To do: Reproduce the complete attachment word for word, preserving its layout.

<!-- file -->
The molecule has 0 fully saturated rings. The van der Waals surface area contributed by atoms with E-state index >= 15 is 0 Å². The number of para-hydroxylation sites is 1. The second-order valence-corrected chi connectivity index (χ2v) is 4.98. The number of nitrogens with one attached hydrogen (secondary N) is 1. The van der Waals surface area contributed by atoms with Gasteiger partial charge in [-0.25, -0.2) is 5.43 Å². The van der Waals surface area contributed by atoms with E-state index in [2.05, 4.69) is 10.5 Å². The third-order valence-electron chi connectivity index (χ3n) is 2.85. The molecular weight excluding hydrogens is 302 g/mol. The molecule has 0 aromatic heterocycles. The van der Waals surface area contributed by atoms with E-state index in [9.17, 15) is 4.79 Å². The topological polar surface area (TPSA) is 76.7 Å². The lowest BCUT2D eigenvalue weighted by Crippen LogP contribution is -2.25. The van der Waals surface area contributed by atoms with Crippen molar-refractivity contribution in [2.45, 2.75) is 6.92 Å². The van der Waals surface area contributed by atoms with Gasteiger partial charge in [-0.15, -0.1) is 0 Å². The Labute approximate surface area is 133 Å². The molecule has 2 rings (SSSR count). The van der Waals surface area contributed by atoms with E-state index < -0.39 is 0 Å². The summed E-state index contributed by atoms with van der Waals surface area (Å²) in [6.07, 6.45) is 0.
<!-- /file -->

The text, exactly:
The molecule has 0 fully saturated rings. The van der Waals surface area contributed by atoms with E-state index >= 15 is 0 Å². The number of para-hydroxylation sites is 1. The second-order valence-corrected chi connectivity index (χ2v) is 4.98. The number of nitrogens with one attached hydrogen (secondary N) is 1. The van der Waals surface area contributed by atoms with Gasteiger partial charge in [-0.25, -0.2) is 5.43 Å². The van der Waals surface area contributed by atoms with E-state index in [2.05, 4.69) is 10.5 Å². The third-order valence-electron chi connectivity index (χ3n) is 2.85. The molecular weight excluding hydrogens is 302 g/mol. The molecule has 0 aromatic heterocycles. The van der Waals surface area contributed by atoms with E-state index in [9.17, 15) is 4.79 Å². The topological polar surface area (TPSA) is 76.7 Å². The lowest BCUT2D eigenvalue weighted by Crippen LogP contribution is -2.25. The van der Waals surface area contributed by atoms with Crippen molar-refractivity contribution in [2.45, 2.75) is 6.92 Å². The van der Waals surface area contributed by atoms with Gasteiger partial charge in [-0.15, -0.1) is 0 Å². The Labute approximate surface area is 133 Å². The molecule has 2 rings (SSSR count). The van der Waals surface area contributed by atoms with E-state index < -0.39 is 0 Å². The summed E-state index contributed by atoms with van der Waals surface area (Å²) in [6.07, 6.45) is 0.